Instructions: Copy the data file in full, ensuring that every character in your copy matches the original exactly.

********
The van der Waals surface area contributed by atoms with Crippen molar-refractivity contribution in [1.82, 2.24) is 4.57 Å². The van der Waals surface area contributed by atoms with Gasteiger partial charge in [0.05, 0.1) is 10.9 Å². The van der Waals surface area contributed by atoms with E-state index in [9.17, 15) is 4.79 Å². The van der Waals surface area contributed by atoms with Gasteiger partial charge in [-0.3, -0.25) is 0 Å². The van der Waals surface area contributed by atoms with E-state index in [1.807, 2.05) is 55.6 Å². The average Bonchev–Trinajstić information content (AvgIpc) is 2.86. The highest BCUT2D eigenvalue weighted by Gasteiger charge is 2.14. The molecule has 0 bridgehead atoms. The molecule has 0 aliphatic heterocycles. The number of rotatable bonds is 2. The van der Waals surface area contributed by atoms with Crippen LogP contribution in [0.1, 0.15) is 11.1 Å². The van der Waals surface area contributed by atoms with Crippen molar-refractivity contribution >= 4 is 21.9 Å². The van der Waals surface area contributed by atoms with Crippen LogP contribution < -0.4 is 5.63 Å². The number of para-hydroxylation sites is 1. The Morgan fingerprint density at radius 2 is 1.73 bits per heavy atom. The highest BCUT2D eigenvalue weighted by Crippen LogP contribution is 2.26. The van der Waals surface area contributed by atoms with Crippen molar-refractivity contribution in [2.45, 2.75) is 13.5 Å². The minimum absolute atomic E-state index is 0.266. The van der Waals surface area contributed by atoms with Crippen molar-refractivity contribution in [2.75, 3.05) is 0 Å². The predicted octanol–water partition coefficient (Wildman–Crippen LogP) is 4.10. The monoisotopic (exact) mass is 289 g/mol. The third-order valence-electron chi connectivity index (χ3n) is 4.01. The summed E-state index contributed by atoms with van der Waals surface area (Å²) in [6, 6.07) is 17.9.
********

The van der Waals surface area contributed by atoms with Crippen molar-refractivity contribution in [1.82, 2.24) is 4.57 Å². The van der Waals surface area contributed by atoms with Gasteiger partial charge in [0.05, 0.1) is 10.9 Å². The van der Waals surface area contributed by atoms with E-state index in [9.17, 15) is 4.79 Å². The van der Waals surface area contributed by atoms with Gasteiger partial charge in [-0.3, -0.25) is 0 Å². The van der Waals surface area contributed by atoms with E-state index in [1.807, 2.05) is 55.6 Å². The average Bonchev–Trinajstić information content (AvgIpc) is 2.86. The highest BCUT2D eigenvalue weighted by Gasteiger charge is 2.14. The molecule has 0 bridgehead atoms. The molecule has 0 aliphatic heterocycles. The number of rotatable bonds is 2. The van der Waals surface area contributed by atoms with Crippen LogP contribution in [0.1, 0.15) is 11.1 Å². The van der Waals surface area contributed by atoms with Crippen molar-refractivity contribution >= 4 is 21.9 Å². The van der Waals surface area contributed by atoms with Crippen LogP contribution < -0.4 is 5.63 Å². The number of para-hydroxylation sites is 1. The Morgan fingerprint density at radius 2 is 1.73 bits per heavy atom. The highest BCUT2D eigenvalue weighted by Crippen LogP contribution is 2.26. The van der Waals surface area contributed by atoms with Crippen molar-refractivity contribution in [2.45, 2.75) is 13.5 Å². The minimum absolute atomic E-state index is 0.266. The van der Waals surface area contributed by atoms with Crippen molar-refractivity contribution in [2.75, 3.05) is 0 Å². The predicted octanol–water partition coefficient (Wildman–Crippen LogP) is 4.10. The monoisotopic (exact) mass is 289 g/mol. The third-order valence-electron chi connectivity index (χ3n) is 4.01. The summed E-state index contributed by atoms with van der Waals surface area (Å²) in [6, 6.07) is 17.9.